Complexities aside, Ranger found a friendly, supportive business community and built strong relationships with key stakeholders. “I realized early on that there was no active coordination for economic development and in particular land use planning. Neither municipality had an economic development officer, and they have separate community plans. We felt that the Chamber had an important role to play in establishing a coordinated body for economic development for the region,” she said.

Bracing for a boom

In 2011, Seaspan Shipbuilding announced they had won the bid for the Federal Government’s National Shipbuilding Procurement Strategy. An eight billion dollar contract for non-combat vessels to be built over the next 20 to 30 years.  This signaled the official return of shipbuilding, a traditional industry for North Vancouver dating back to the late 1800s.

“With this significant federal investment in our backyard, we wondered how local businesses are going to be able to participate in this opportunity, and what was the long-term legacy for North Vancouver?” Ranger asked. “We saw an opportunity for the Chamber to play an important role in coordinating stakeholders to work together.”

“Although our Chamber is 110 years old, we didn’t want to look 110 years old.”

Ranger applied for three years of funding from the Western Economic Diversification Program, which requires 50 per cent matching funds. Ranger pitched the idea to several  industry leaders, both municipalities, the Port of Vancouver and BDC, and outlined their plan to form a collaborative partnership between business, first nations and local government. They all bought into the concept and the matching funds were raised.  The application for the  Western Economic Diversification funding was approved in June 2015. “We invited a senior representative from every major industry sector, both municipalities, first nations, the Port of Vancouver, and BDC to join the new board to advise and oversee the program,” said Ranger. “The group called the Program the Economic Partnership North Vancouver.”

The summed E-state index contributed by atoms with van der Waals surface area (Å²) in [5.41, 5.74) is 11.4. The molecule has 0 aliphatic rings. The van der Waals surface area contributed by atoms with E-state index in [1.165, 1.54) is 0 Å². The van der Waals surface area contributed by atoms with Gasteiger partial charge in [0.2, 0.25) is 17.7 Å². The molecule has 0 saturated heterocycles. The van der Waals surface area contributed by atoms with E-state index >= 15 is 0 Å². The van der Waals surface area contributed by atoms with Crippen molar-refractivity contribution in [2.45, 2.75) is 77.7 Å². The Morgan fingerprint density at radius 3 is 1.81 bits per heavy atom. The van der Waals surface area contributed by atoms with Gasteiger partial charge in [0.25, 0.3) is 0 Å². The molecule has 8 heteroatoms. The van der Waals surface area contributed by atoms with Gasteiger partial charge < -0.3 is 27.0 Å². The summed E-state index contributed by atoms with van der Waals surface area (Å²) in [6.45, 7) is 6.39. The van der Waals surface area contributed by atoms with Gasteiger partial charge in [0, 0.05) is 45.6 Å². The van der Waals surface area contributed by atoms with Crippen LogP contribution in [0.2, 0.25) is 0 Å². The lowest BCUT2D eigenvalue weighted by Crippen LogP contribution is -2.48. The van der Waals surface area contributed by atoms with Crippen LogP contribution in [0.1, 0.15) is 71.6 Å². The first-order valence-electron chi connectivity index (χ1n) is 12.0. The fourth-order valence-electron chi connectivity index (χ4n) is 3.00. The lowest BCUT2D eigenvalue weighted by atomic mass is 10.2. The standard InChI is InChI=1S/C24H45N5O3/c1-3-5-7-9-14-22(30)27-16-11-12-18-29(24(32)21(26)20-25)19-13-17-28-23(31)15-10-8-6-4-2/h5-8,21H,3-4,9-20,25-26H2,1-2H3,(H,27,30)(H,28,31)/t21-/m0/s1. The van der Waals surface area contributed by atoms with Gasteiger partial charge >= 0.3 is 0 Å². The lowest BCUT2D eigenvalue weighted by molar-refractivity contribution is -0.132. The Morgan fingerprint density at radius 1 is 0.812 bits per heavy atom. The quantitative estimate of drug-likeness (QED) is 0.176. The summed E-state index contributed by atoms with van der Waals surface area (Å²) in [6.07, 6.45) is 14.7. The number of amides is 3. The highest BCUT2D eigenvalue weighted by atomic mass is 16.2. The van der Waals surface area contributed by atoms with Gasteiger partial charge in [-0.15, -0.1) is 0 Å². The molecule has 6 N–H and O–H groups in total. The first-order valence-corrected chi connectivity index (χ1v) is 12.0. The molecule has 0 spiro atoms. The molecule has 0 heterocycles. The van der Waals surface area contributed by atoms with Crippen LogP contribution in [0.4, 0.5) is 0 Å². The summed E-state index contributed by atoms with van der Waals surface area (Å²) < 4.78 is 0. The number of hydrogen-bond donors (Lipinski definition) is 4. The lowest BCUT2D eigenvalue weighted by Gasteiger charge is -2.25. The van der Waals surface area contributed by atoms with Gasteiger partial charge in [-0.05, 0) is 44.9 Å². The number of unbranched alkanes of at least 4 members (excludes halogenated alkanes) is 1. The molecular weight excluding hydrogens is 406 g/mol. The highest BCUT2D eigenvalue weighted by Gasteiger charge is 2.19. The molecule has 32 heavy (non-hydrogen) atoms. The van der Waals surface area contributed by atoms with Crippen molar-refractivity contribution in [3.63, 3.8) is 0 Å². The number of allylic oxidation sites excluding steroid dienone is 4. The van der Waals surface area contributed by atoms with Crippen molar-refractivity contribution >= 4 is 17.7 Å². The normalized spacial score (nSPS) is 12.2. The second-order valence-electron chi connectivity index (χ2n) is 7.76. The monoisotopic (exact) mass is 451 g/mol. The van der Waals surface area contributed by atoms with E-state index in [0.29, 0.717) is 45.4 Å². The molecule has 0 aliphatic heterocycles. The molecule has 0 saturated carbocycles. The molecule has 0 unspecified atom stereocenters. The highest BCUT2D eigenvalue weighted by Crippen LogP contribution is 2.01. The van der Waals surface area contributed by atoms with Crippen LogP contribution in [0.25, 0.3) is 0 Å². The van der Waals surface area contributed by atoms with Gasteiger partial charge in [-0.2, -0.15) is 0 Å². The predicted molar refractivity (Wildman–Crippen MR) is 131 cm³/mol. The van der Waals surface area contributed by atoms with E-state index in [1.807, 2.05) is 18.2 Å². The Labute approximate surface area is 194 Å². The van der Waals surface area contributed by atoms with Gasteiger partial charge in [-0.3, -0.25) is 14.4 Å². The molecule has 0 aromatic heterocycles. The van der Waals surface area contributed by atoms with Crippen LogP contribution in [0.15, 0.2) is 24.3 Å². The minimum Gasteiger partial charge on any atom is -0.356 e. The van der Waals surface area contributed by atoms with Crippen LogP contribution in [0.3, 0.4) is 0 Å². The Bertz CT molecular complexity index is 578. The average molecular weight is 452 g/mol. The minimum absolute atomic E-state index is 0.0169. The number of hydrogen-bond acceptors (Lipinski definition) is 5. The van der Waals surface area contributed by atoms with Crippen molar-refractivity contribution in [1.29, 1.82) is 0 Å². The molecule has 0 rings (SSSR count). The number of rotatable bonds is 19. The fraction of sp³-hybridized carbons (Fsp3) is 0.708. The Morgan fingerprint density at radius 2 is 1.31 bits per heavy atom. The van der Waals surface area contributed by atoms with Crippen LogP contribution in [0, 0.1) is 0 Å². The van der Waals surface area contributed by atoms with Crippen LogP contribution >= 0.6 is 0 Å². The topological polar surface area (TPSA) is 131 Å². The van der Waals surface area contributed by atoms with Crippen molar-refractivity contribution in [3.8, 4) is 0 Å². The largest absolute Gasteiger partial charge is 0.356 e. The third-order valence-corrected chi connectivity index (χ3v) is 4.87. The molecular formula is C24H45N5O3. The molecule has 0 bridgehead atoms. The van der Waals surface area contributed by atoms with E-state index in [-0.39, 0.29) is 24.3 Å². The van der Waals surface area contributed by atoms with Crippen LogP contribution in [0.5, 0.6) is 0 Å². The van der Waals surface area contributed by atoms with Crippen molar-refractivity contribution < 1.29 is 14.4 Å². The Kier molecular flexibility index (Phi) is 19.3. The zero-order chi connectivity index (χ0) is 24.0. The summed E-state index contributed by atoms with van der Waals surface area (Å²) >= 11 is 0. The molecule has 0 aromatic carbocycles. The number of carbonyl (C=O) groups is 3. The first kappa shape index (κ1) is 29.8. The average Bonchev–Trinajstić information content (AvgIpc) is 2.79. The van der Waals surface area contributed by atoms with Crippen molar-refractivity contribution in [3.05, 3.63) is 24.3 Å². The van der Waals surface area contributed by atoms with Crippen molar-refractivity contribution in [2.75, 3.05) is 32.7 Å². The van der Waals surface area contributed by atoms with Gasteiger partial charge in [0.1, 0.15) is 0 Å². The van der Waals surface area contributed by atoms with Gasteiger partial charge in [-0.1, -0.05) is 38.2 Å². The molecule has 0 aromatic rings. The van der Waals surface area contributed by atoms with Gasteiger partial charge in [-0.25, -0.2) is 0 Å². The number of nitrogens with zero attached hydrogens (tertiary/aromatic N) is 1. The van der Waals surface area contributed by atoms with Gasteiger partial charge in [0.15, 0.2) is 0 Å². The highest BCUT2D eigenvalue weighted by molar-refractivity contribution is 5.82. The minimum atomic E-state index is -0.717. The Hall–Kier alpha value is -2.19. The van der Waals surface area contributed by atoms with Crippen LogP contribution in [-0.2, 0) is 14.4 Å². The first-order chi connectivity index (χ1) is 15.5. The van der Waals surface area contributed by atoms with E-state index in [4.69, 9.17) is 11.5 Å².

Getting to work

Since they were given the green light in June, the Chamber has hired three new staff members, renovated their offices to accommodate them, and formed the Economic Partnership’s board of directors. 

The Economic Partnership needed a logo. “Our Chamber logo was so dated looking,” Ranger said. “Although our Chamber is 110 years old, we didn’t want to look 110 years old.”

And with a fresh, modern office, a new team and a new initiative, the Chamber didn’t want to use the old Chamber logo. “I said there’s no way I’m putting the old logo on the door of our new office,” Ranger laughed.

They wanted a credible, modern new image for the Chamber and so it was decided; there were two logos to create. “At first we were thinking about creating a unique logo for the economic partnership, but in the process we realized we needed two new logos that would be cohesive and reflect the Chamber brand” explained Ranger. “We questioned how to approach the two logos. Should each have its own look and feel or should it be one logo with different titles? In the end, we decided that the Economic Partnership is a Chamber program, initiated by the Chamber, led by the Chamber, so it would be part of the Chamber.” The new logos and revised website were launched on October 20.

A strength throughout Ranger’s career, particularly in moving from corporate life into the non-profit world, has been relationship building. “Non-profit positions don’t pay as much as the corporate world, but I really like the idea of making a difference and giving back to the community.  I enjoy supporting and helping business and bringing people together to solve big challenges. The Chamber is a good fit for me,” said Ranger.